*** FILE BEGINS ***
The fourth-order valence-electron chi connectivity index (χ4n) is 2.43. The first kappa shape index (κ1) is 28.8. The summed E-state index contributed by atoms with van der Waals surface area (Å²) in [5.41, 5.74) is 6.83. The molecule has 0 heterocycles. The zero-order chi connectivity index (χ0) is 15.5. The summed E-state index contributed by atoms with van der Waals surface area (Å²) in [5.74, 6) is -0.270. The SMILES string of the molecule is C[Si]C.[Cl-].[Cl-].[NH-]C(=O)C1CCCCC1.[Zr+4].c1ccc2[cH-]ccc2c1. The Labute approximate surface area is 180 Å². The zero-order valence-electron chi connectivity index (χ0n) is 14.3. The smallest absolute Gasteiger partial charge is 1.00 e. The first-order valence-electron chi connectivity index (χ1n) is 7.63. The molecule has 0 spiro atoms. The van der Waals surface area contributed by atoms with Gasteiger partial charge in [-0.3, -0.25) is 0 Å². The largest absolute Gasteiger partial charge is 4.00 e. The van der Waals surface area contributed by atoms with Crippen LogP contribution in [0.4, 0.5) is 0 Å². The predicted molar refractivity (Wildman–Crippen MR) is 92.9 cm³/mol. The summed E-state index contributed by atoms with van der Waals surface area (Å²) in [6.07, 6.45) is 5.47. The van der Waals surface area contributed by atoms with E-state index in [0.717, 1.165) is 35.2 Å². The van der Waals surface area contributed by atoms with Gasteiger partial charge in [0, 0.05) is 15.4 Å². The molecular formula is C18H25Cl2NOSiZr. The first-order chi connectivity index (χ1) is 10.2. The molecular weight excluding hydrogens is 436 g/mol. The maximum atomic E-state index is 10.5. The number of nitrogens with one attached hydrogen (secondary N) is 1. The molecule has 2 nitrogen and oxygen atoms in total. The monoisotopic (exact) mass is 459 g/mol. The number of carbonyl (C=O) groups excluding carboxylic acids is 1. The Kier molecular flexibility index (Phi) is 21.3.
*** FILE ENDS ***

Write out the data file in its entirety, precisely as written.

The fourth-order valence-electron chi connectivity index (χ4n) is 2.43. The first kappa shape index (κ1) is 28.8. The summed E-state index contributed by atoms with van der Waals surface area (Å²) in [5.41, 5.74) is 6.83. The molecule has 0 heterocycles. The zero-order chi connectivity index (χ0) is 15.5. The summed E-state index contributed by atoms with van der Waals surface area (Å²) in [5.74, 6) is -0.270. The SMILES string of the molecule is C[Si]C.[Cl-].[Cl-].[NH-]C(=O)C1CCCCC1.[Zr+4].c1ccc2[cH-]ccc2c1. The Labute approximate surface area is 180 Å². The zero-order valence-electron chi connectivity index (χ0n) is 14.3. The smallest absolute Gasteiger partial charge is 1.00 e. The first-order valence-electron chi connectivity index (χ1n) is 7.63. The molecule has 0 spiro atoms. The van der Waals surface area contributed by atoms with Gasteiger partial charge in [-0.3, -0.25) is 0 Å². The largest absolute Gasteiger partial charge is 4.00 e. The van der Waals surface area contributed by atoms with Crippen LogP contribution in [0.4, 0.5) is 0 Å². The predicted molar refractivity (Wildman–Crippen MR) is 92.9 cm³/mol. The summed E-state index contributed by atoms with van der Waals surface area (Å²) in [6.07, 6.45) is 5.47. The van der Waals surface area contributed by atoms with E-state index in [0.717, 1.165) is 35.2 Å². The van der Waals surface area contributed by atoms with Gasteiger partial charge in [0, 0.05) is 15.4 Å². The molecular formula is C18H25Cl2NOSiZr. The first-order chi connectivity index (χ1) is 10.2. The molecular weight excluding hydrogens is 436 g/mol. The maximum atomic E-state index is 10.5. The number of nitrogens with one attached hydrogen (secondary N) is 1. The molecule has 2 nitrogen and oxygen atoms in total. The monoisotopic (exact) mass is 459 g/mol. The number of carbonyl (C=O) groups excluding carboxylic acids is 1. The Kier molecular flexibility index (Phi) is 21.3.